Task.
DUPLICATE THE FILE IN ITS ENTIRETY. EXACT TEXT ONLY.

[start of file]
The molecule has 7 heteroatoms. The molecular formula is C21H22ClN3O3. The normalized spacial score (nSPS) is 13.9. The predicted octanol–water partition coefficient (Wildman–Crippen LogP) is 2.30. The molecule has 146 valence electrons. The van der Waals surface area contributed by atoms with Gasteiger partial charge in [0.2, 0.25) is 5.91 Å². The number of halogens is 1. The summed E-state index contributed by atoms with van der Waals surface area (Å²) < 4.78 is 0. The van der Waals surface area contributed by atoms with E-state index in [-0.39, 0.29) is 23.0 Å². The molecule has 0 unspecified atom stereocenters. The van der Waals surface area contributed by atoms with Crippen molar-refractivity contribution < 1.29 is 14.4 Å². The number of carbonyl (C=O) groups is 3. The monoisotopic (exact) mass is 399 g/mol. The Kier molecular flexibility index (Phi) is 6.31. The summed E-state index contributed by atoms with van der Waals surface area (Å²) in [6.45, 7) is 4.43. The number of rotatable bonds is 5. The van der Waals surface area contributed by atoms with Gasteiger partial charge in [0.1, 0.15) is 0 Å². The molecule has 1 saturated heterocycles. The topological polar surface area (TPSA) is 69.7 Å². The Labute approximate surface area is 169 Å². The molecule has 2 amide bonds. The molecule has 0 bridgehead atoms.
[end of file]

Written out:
The molecule has 7 heteroatoms. The molecular formula is C21H22ClN3O3. The normalized spacial score (nSPS) is 13.9. The predicted octanol–water partition coefficient (Wildman–Crippen LogP) is 2.30. The molecule has 146 valence electrons. The van der Waals surface area contributed by atoms with Gasteiger partial charge in [0.2, 0.25) is 5.91 Å². The number of halogens is 1. The summed E-state index contributed by atoms with van der Waals surface area (Å²) < 4.78 is 0. The van der Waals surface area contributed by atoms with E-state index in [-0.39, 0.29) is 23.0 Å². The molecule has 0 unspecified atom stereocenters. The van der Waals surface area contributed by atoms with Crippen molar-refractivity contribution < 1.29 is 14.4 Å². The number of carbonyl (C=O) groups is 3. The monoisotopic (exact) mass is 399 g/mol. The Kier molecular flexibility index (Phi) is 6.31. The summed E-state index contributed by atoms with van der Waals surface area (Å²) in [6.45, 7) is 4.43. The number of rotatable bonds is 5. The van der Waals surface area contributed by atoms with Gasteiger partial charge in [0.1, 0.15) is 0 Å². The molecule has 1 saturated heterocycles. The topological polar surface area (TPSA) is 69.7 Å². The Labute approximate surface area is 169 Å². The molecule has 2 amide bonds. The molecule has 0 bridgehead atoms.